Cost of living is high throughout New England, and New Hampshire is no exception, with residents paying 9.5% more than the national average. But the high cost to live here correlates with the state's safety. New Hampshire has extremely low crime rates — it's 1 of just 3 states with fewer than 2 violent crimes annually per 1,000 residents.

ferrantraite / iStock.com
ferrantraite / iStock.com

Washington

  • Minimum salary needed to be happy: $118,335

While $118,000 may seem like a lot to achieve, residents here can still find "emotional well-being" in the range of $67,620 to $84,525.

DenisTangneyJr / Getty Images
DenisTangneyJr / Getty Images

New Jersey

  • Minimum salary needed to be happy: $121,275

The Garden State might have some of the lowest crime rates in the country, but it's also coming at a high cost of living, 15 percent higher than the national average. And that can't be easy to bear right now, with an unemployment rate over 7%.

Sean Pavone / Shutterstock.com
Sean Pavone / Shutterstock.com

Maine

  • Minimum salary needed to be happy: $122,325

Maine represents the nation's safest state, with just 1.15 violent crimes annually per 1,000 residents. However, living here isn't cheap, with a cost of living that is more than 16% over the national average.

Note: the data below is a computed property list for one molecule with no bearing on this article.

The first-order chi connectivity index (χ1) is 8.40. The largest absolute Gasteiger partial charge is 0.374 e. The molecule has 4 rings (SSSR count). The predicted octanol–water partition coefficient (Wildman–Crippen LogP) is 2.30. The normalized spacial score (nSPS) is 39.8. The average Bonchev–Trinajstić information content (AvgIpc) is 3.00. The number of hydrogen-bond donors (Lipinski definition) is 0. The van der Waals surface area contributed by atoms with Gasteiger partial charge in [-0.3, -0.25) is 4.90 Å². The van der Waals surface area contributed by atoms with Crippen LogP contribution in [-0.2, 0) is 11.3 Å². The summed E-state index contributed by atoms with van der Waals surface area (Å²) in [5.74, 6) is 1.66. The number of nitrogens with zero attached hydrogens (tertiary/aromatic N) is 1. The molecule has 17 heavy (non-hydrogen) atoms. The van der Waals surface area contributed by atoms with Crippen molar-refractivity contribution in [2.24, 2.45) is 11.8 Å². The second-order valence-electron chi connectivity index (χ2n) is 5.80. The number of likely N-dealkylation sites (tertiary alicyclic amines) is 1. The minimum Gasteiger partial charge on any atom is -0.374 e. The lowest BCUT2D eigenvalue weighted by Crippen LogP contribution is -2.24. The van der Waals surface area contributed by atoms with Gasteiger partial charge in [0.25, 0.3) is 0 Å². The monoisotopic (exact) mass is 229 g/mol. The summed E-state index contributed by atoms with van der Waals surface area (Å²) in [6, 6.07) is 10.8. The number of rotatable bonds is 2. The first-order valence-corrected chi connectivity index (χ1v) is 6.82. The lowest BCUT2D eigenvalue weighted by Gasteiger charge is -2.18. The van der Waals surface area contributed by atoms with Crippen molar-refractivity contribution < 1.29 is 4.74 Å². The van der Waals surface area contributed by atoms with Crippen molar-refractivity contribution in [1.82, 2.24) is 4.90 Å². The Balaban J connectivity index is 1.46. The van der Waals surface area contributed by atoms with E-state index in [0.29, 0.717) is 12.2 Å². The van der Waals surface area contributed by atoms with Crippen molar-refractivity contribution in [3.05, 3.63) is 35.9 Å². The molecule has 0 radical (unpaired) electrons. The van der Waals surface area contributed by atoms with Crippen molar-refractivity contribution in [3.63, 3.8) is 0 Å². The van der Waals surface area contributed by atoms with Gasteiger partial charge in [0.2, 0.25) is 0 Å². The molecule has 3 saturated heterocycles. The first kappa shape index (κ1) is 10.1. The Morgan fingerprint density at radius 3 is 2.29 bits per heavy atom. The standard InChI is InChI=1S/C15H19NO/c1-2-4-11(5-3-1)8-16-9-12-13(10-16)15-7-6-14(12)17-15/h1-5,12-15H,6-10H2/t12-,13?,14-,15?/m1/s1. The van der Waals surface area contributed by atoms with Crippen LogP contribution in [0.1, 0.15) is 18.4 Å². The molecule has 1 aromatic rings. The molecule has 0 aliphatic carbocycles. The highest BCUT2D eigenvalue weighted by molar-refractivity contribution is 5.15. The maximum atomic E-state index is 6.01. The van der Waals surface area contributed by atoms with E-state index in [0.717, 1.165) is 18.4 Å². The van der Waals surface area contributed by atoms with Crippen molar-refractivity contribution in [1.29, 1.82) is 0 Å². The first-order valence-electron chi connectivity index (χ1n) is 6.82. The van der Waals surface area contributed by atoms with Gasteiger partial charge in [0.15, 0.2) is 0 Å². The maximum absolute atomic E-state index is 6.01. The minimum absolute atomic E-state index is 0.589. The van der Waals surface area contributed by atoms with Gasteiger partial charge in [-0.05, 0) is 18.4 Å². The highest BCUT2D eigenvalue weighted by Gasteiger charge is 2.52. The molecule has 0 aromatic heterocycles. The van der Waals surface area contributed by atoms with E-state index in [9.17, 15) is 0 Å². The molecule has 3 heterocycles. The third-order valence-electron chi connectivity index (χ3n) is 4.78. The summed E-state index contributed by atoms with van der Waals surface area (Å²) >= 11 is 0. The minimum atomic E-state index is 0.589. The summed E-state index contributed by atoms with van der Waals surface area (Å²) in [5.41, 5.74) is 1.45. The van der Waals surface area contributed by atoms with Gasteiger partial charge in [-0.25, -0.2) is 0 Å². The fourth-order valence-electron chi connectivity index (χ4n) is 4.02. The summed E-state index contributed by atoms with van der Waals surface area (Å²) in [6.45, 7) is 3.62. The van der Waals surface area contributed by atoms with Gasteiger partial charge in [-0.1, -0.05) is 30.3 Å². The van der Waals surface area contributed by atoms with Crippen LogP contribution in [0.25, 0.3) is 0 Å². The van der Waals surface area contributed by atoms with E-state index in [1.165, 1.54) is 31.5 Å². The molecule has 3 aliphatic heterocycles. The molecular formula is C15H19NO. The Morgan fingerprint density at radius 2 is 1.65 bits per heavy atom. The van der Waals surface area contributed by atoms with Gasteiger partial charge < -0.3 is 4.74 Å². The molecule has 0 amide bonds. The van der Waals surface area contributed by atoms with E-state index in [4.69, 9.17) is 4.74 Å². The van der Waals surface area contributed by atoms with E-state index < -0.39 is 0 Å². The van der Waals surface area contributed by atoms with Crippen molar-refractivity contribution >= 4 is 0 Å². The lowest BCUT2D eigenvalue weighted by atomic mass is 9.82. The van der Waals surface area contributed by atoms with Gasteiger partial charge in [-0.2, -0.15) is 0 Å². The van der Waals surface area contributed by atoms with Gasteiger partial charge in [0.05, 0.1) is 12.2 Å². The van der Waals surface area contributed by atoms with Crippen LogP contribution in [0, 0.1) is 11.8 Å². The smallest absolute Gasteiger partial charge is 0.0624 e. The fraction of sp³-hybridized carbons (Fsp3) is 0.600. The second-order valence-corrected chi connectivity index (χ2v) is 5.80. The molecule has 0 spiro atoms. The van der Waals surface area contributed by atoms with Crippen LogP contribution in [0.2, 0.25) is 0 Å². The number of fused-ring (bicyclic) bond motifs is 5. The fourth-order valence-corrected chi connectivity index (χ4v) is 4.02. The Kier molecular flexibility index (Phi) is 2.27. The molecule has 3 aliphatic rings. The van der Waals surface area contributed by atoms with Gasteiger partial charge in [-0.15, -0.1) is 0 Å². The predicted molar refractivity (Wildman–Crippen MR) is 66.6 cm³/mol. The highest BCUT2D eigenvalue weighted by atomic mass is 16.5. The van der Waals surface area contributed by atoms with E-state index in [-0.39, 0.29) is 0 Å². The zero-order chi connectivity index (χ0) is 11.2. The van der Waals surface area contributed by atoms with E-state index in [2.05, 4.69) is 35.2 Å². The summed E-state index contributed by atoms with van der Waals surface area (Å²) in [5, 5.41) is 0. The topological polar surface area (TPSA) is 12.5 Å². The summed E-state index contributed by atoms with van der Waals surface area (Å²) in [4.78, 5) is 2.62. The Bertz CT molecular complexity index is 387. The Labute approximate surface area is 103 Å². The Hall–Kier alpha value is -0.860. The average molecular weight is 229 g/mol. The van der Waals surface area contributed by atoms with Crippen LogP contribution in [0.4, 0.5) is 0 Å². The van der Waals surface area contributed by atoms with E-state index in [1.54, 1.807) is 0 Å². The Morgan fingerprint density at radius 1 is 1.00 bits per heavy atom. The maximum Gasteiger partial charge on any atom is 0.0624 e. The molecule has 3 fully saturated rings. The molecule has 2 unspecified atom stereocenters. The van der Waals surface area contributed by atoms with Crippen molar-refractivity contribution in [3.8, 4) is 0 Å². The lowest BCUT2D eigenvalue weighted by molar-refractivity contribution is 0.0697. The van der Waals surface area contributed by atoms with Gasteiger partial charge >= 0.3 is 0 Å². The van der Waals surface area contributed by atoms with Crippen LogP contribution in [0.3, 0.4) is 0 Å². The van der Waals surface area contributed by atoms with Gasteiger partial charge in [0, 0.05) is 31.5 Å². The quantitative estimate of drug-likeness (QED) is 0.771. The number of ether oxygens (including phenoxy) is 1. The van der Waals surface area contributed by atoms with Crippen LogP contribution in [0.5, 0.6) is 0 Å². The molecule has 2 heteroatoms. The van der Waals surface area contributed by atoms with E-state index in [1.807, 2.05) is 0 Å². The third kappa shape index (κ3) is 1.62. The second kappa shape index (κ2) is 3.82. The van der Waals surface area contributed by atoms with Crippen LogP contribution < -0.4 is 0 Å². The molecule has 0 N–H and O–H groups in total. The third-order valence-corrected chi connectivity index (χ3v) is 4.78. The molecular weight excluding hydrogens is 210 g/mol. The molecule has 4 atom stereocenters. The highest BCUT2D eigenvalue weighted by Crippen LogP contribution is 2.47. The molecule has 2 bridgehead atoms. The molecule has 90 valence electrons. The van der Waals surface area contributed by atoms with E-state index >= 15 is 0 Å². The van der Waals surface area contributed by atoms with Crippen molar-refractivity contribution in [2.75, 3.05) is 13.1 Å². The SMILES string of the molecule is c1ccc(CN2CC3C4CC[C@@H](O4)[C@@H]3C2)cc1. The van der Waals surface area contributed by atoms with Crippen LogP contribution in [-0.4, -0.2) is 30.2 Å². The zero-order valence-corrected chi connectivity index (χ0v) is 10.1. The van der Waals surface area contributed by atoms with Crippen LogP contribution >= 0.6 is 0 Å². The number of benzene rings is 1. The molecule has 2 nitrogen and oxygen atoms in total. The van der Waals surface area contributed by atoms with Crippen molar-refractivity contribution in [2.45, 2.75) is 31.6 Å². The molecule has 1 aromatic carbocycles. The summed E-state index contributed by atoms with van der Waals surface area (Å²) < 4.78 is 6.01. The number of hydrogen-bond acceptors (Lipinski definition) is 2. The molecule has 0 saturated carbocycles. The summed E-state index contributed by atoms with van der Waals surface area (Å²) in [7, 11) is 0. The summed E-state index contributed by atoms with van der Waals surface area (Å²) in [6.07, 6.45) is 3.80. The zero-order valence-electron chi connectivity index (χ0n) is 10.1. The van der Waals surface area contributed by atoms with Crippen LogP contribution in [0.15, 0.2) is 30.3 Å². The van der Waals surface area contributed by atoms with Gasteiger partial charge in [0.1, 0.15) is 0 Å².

Sean Pavone / Shutterstock.com
Sean Pavone / Shutterstock.com

Vermont

  • Minimum salary needed to be happy: $122,640

Vermont boats a violent crime rate of just above 2 per every 1,000 residents, Vermont also has one of the nation's lowest rate for property crime at 14.24 a year per 1,000 residents.

SeanPavonePhoto / iStock.com
SeanPavonePhoto / iStock.com

Rhode Island

  • Minimum salary needed to be happy: $125,160

Rhode Island is one more New England state where it costs a lot to get by, but the crime rates are very low. The cost of living is 19.2% higher than the national average, but there are just 2.21 violent crimes and 15.35 property crimes per 1,000 residents each year.

Sean Pavone / Shutterstock.com
Sean Pavone / Shutterstock.com

Connecticut

  • Minimum salary needed to be happy: $128,415

While neighboring Rhode Island was hit especially hard by the pandemic Connecticut avoided some of the worst of it. Unemployment there remains below 7.5%.

Shutterstock.com
Shutterstock.com

Maryland

  • Minimum salary needed to be happy: $131,775

Maryland's unemployment rates are at 6% right now, especially with a cost of living 25.5% higher than the national average. But people can still find happiness here at around $75,300 annual income.

Rocky Grimes / Shutterstock.com
Rocky Grimes / Shutterstock.com

Alaska

  • Minimum salary needed to be happy: $132,615

The crime rates in Alaska are among the highest in the country. Its violent crime rate is 8.67 a year per 1,000 residents, and its property crime rates is 29.11 a year per 1,000 residents.